Offer Yield Securities – What Investors Want

dennismccarthy@ariesmgmt.com

(213) 222-8260

This is the second in a series of posts about how a company can best  respond to our current capital markets environment.

Frequently, our clients express their frustration that the equity market is so volatile now that investors seem reluctant to act.  Many investors are unsure whether they’ll get a positive return on their investment.

This has driven many to seek out securities with a yield, maybe interest on debt or a dividend on equity.

Seeing this, we’ve come up with a transaction which responds to investors’ current preferences.

We’ve advised companies to offer their common shareholders a new yield-oriented security in exchange for their common.

We’ve tailored the exchange offers to fit our client’s specific circumstances, there are a number of variations available.

The key is that our clients offer what is in great demand, a yield security, in exchange for what seems less in demand, plain common stock.

We’d be happy to discuss this idea with you to determine whether it works in your situation. 

Please call me or email me.  Thank you.

dennismccarthy@ariesmgmt.com

(213) 222-8260

Capitalmarketalerts.com

Living with No Growth

dennismccarthy@ariesmgmt.com

(213) 222-8260

Lately, I’ve been struggling with what it will mean to live in a world of slow to no growth.

First, I tried denial.   There can’t be a world without growth.

Pick up any company annual report or analyst research report, they always project growth.

It’s in our Wall Street DNA.

We need growth to cover our costs, to justify higher salaries, to reward our shareholders?

But, what if, as is now widely expected, we face a global slowdown for our near-term future?

How do we behave in a slow to no growth world?

We’re going to have to rethink many of our basic assumptions. Here are a couple which come to mind.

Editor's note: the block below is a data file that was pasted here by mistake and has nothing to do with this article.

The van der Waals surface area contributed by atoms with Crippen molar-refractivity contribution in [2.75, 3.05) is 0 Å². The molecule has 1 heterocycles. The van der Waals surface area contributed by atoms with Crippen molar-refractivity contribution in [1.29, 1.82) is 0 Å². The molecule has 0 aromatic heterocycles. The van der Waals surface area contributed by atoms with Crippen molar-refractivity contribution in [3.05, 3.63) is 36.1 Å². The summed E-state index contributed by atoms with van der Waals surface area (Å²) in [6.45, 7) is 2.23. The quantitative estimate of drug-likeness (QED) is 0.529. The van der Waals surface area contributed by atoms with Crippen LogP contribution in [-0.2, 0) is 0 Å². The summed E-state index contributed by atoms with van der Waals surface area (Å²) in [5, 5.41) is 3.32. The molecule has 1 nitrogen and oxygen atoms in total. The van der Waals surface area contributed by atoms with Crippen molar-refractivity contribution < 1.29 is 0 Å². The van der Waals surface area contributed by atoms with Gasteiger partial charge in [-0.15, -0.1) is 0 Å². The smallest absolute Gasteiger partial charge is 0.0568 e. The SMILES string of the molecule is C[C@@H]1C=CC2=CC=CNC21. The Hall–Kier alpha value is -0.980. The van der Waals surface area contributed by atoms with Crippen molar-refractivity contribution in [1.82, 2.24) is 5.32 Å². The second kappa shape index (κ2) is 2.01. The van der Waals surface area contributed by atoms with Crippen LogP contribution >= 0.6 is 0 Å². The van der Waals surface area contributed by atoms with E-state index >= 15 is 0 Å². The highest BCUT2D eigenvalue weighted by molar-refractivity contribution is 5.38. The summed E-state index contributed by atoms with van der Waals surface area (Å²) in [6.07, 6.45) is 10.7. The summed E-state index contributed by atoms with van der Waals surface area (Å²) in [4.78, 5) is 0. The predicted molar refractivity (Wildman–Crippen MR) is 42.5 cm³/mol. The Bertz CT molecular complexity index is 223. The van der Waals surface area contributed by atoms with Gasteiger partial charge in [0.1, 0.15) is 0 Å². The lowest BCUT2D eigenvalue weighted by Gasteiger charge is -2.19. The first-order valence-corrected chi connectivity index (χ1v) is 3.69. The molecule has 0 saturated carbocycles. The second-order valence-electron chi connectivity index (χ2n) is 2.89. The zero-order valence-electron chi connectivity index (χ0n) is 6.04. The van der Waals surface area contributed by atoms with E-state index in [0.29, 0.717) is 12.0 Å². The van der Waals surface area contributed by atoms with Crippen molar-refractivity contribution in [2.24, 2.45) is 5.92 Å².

First, I think cost control will become more critical without revenue growth to bail us out.

Will this trigger a power shift in companies?  Will the path to become CEO now run through accounting?

Second, I think that, without growth, current cash flow is king.  There’ll be more skepticism about the promise of future cash flow.

Will this spark a rash of corporate acquisitions as large, cash-flowing companies gobble up companies with no or low cash flow?

On the financing front, with slow to no growth, will companies borrow more to get as much financial leverage as possible.

Or, will equity securities change?  Will we see more companies begin to pay dividends or do regular stock buybacks to pay a current return to their equity shareholders.

These are just a few ideas.  There are many more potential implications.

Please contact me to discuss the capital markets implications for your company.

My contact information is below. Thank you.

dennismccarthy@ariesmgmt.com

(213) 222-8260

Capitalmarketalerts.com

Slow Road Ahead

Living with slow to no growth

What now? Where can I get capital?

dennismccarthy@ariesmgmt.com

(213) 222-8260

Well, it’s the Fall of 2011, Wall Street has been highly volatile as fears of a new recession and disarray in the Eurozone dominate the news.

As I talk with clients and friends, the discussion always comes around to the question “now what?”  What if my company needs capital?  Where can I go?

First, there’s debt.

The debt markets are open for business.  Based on my experience, finance companies and banks are lending.  The public debt market is open too.

A borrower’s projections may get more “stress testing” now but interest rates are historically low.

Second, there’s asset sales

In part because debt is available, buyers are active. If your company needs to raise cash, you might consider selling a business.

I know companies who’ve raised cash in this manner.  They’ve gotten good prices for the businesses sold and are now deploying the money. 

Third, large cash-rich corporations may be a source of capital for your company. 

Sometimes these relationships take the form of direct equity investments into your company but many times they take the form of JVs, licenses, cash advances or even simple grants.

These deals work when the relationship benefits the large company’s business, even if indirectly. 

Lastly, don’t forget equity.

You may wish for higher prices when selling equity but you should also be pragmatic.  You should ask yourself “how critical is the having cash now?  What is the investment opportunity?  Does it justify the cost of raising equity now?”

Again, my name is Dennis McCarthy.  I’m happy to discuss funding options with you.  My contact information is below.